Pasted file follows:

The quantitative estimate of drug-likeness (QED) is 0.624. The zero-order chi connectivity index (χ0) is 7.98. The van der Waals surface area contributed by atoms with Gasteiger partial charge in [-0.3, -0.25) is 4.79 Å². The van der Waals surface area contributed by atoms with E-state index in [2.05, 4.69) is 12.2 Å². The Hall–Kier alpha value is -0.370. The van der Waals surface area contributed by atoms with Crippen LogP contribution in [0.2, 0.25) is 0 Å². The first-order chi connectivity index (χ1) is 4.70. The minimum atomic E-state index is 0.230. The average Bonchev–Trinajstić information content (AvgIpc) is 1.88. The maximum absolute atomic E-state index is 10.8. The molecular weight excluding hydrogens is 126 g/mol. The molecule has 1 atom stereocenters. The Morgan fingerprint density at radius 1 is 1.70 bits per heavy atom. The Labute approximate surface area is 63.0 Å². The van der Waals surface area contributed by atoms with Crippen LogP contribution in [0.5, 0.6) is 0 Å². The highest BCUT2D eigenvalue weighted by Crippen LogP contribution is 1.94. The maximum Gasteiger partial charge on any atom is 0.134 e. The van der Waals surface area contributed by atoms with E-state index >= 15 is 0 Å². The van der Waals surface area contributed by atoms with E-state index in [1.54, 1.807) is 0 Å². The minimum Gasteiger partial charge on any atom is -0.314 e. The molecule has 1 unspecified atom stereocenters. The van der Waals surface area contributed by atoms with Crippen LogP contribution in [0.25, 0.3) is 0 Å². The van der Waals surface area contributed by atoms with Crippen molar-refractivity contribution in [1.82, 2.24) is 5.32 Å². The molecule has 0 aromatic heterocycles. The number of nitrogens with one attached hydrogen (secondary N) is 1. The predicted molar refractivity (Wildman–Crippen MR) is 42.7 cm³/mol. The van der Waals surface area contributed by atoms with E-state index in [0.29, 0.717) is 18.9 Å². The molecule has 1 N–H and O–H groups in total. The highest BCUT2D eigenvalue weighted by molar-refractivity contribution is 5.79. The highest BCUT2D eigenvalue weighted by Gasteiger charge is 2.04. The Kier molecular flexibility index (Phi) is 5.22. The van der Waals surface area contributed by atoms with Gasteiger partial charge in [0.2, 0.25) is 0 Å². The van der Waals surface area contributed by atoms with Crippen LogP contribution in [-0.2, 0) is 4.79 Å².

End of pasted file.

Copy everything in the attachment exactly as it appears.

The quantitative estimate of drug-likeness (QED) is 0.624. The zero-order chi connectivity index (χ0) is 7.98. The van der Waals surface area contributed by atoms with Gasteiger partial charge in [-0.3, -0.25) is 4.79 Å². The van der Waals surface area contributed by atoms with E-state index in [2.05, 4.69) is 12.2 Å². The Hall–Kier alpha value is -0.370. The van der Waals surface area contributed by atoms with Crippen LogP contribution in [0.2, 0.25) is 0 Å². The first-order chi connectivity index (χ1) is 4.70. The minimum atomic E-state index is 0.230. The average Bonchev–Trinajstić information content (AvgIpc) is 1.88. The maximum absolute atomic E-state index is 10.8. The molecular weight excluding hydrogens is 126 g/mol. The molecule has 1 atom stereocenters. The Morgan fingerprint density at radius 1 is 1.70 bits per heavy atom. The Labute approximate surface area is 63.0 Å². The van der Waals surface area contributed by atoms with Crippen LogP contribution in [0.5, 0.6) is 0 Å². The highest BCUT2D eigenvalue weighted by Crippen LogP contribution is 1.94. The maximum Gasteiger partial charge on any atom is 0.134 e. The van der Waals surface area contributed by atoms with E-state index >= 15 is 0 Å². The van der Waals surface area contributed by atoms with E-state index in [1.54, 1.807) is 0 Å². The minimum Gasteiger partial charge on any atom is -0.314 e. The molecule has 1 unspecified atom stereocenters. The van der Waals surface area contributed by atoms with Crippen LogP contribution in [0.25, 0.3) is 0 Å². The van der Waals surface area contributed by atoms with Crippen molar-refractivity contribution in [1.82, 2.24) is 5.32 Å². The molecule has 0 aromatic heterocycles. The number of nitrogens with one attached hydrogen (secondary N) is 1. The predicted molar refractivity (Wildman–Crippen MR) is 42.7 cm³/mol. The van der Waals surface area contributed by atoms with E-state index in [0.29, 0.717) is 18.9 Å². The molecule has 1 N–H and O–H groups in total. The highest BCUT2D eigenvalue weighted by molar-refractivity contribution is 5.79. The highest BCUT2D eigenvalue weighted by Gasteiger charge is 2.04. The Kier molecular flexibility index (Phi) is 5.22. The van der Waals surface area contributed by atoms with Gasteiger partial charge in [0.2, 0.25) is 0 Å². The van der Waals surface area contributed by atoms with Crippen LogP contribution in [-0.2, 0) is 4.79 Å².